IMIS

Institute for Migration Research and Intercultural Studies


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Prof. Dr. Helen Schwenken, IMIS director Prof. Dr. Andreas Pott, Prof. Dr. Wolfgang Lücke (president of the University), Wolfgang Griesert (Osnabrück's Lord Mayor of Osnabrück), founding director of IMIS Prof. Dr. Klaus J. Bade, State Minister Aydan Özoguz (Federal Government Commissioner for Migration, Refugees and Integration), and Prof. Dr. Jochen Oltmer (missing: Cornelia Rundt, Minister for Social Affairs of Lower Saxony). On Friday, 29 May 2015, more than 300 invited guest celebrated with them the 25th anniversary of IMIS. Photo by Elena Scholz.
press releasevideo of the event

The moment of the cake-cutting by former IMIS-directors Klaus J. Bade and Hans-Joachim Wenzel as well as the acting IMIS-director Andreas Pott. photo: Anna Kaim

›Matter Of Opinion‹: IMIS in a film

On the occasion of IMIS' 25 th anniversary in 2015, students presented her perspectives on IMIS in a video:

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History of IMIS

IMIS was founded as an interdisciplinary, interfaculty research institution in 1990–91 and was officially launched in November 1991 with a ceremony in the auditorium of Osnabrück Castle. IMIS was the first regular university research institute of this kind in Germany.

The institute's genesis began at the end of the 1980s with the desire of historian Prof. Dr. Klaus J. Bade to embed historical-social migration research, which was also expanding in the Federal Republic of Germany, in an interdisciplinary context organized on a supra-regional basis. Within this context, the Working Group on Migration Research and Intercultural Studies was founded at Osnabrück University in June 1989. The group met at regular intervals for interdisciplinary collaboration meetings as well as for the organization of relevant events at the university and the preparation for founding an institute. The path from this small, working group to the institute was supported by important start-up assistance from the Stifterverband für die Deutsche Wissenschaft, the Volkswagen Foundation and the Freudenberg Foundation, all of which were acquired by Prof. Bade.

From the beginning, the institute was conceived as a supra-regional and international center of multidisciplinary interactions and interdisciplinary research. To this end, appropriate library stocks and rooms for research projects and doctoral students were to be created. The path to the first interdisciplinary institute at Osnabrück University initially required considerable persuasion of the committees and within the top tiers of the university. A decisive step towards the establishment of such an important structure was taken in 1993 in connection with Prof. Dr. Bade's negotiations with Osnabrück University and the Ministry of Science and Culture of Lower Saxony in view of his appointment to the University of Freiburg. Since then, the institute has had an office and an institute library. The IMIS library, which was initially set up in the institute building, was relocated to the main building of Osnabrück’s university library in 2019 due to lack of space. It will remain there as a closed special collection for migration research, and the working and lending conditions have thus improved considerably.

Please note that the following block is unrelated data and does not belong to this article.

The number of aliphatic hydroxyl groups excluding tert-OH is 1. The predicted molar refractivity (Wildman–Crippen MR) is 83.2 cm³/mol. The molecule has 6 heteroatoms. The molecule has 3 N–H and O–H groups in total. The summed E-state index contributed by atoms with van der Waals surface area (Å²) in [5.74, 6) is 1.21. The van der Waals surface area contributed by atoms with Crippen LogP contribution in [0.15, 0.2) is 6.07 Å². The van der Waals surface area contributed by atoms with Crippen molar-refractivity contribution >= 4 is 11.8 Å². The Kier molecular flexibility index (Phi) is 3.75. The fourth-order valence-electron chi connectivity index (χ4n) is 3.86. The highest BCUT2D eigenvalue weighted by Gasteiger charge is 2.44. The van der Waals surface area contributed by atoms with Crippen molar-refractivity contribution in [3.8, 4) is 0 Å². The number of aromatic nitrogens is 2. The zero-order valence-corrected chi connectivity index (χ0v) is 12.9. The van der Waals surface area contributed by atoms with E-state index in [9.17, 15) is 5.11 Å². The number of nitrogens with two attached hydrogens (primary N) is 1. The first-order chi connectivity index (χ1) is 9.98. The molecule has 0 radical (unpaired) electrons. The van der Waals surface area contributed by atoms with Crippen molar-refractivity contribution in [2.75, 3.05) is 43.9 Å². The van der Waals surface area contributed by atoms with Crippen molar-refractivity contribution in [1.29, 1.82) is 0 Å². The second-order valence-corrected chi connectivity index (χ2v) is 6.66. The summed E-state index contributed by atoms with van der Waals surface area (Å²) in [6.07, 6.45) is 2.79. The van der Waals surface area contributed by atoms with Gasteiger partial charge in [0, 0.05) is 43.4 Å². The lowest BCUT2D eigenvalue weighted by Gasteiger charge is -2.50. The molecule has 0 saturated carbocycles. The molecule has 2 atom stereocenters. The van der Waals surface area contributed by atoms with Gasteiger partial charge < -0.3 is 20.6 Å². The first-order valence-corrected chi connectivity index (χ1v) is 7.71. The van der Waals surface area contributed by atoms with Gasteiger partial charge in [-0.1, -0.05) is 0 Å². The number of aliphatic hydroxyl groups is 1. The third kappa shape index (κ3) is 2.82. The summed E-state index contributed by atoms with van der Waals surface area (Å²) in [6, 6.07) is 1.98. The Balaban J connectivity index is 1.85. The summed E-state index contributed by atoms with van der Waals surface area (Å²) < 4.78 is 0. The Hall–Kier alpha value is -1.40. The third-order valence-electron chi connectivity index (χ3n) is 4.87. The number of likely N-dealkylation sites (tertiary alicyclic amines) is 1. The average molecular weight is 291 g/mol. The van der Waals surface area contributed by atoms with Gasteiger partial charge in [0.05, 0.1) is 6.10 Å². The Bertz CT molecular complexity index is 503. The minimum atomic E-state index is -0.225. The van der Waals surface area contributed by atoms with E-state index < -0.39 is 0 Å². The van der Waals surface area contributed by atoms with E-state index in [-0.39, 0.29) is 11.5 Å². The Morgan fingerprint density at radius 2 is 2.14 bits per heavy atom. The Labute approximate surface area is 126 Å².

As an international meeting place for interdisciplinary research, the IMIS can offer a workplace for foreign guests with their own scholarship, who can concentrate fully on their research projects here. A significant expansion of the building’s  space in 2020 has satisfied the institute's growing need for accommodations, which has been a particular need since 2015. In January 2018, IMIS was converted into a research center at the University of Osnabrück.

From the beginning, several publication series and numerous third-party funded research projects have contributed to the intensification of the interdisciplinary work at the institute. IMIS also has an established pattern of promoting young scientists. After the completion of the interdisciplinary DFG graduate program 'Migration in Modern Europe,' in which about fifty doctoral students were trained between 1995 and 2005, the focus was on the promotion of young researchers participating in various interdisciplinary research projects and graduate programs. Following the perspectives provided by research-based learning developed within the graduate program, the master's program 'International Migration and Intercultural Relations' (IMIB) was developed in 2003–04. Since then, it has offered an interdisciplinary and research-oriented program aimed at recent college graduates from various disciplines. From 2010 to 2018, the IMIB Master's program was also involved in the Erasmus-Mundus Joint Master's Program 'International Migration and Social Cohesion' (MISOCO), which was aimed primarily at international students from non-EU countries. In 2019, the 'European Master in Migration Studies' (EuMIGS), which is run jointly by eight European universities, replaced MISOCO.

The Institute is managed by the Executive Board, which is chaired by the Executive Director of IMIS. The founding director, Prof. Dr. Klaus J. Bade (who held the office from 1991 to 1997), was succeeded as IMIS director by the social geographer Prof. Dr. Hans-Joachim Wenzel (1997 to 2002), who died in 2020. Prof. Dr. Bade again took over as director of the institute from 2002 to 2005. He was followed by the migration sociologist Prof. Dr. Michael Bommes, who served from 2005 to 2009 and then died in 2010. Since 2009, the social geographer Prof. Dr. Andreas Pott has been the Director of IMIS.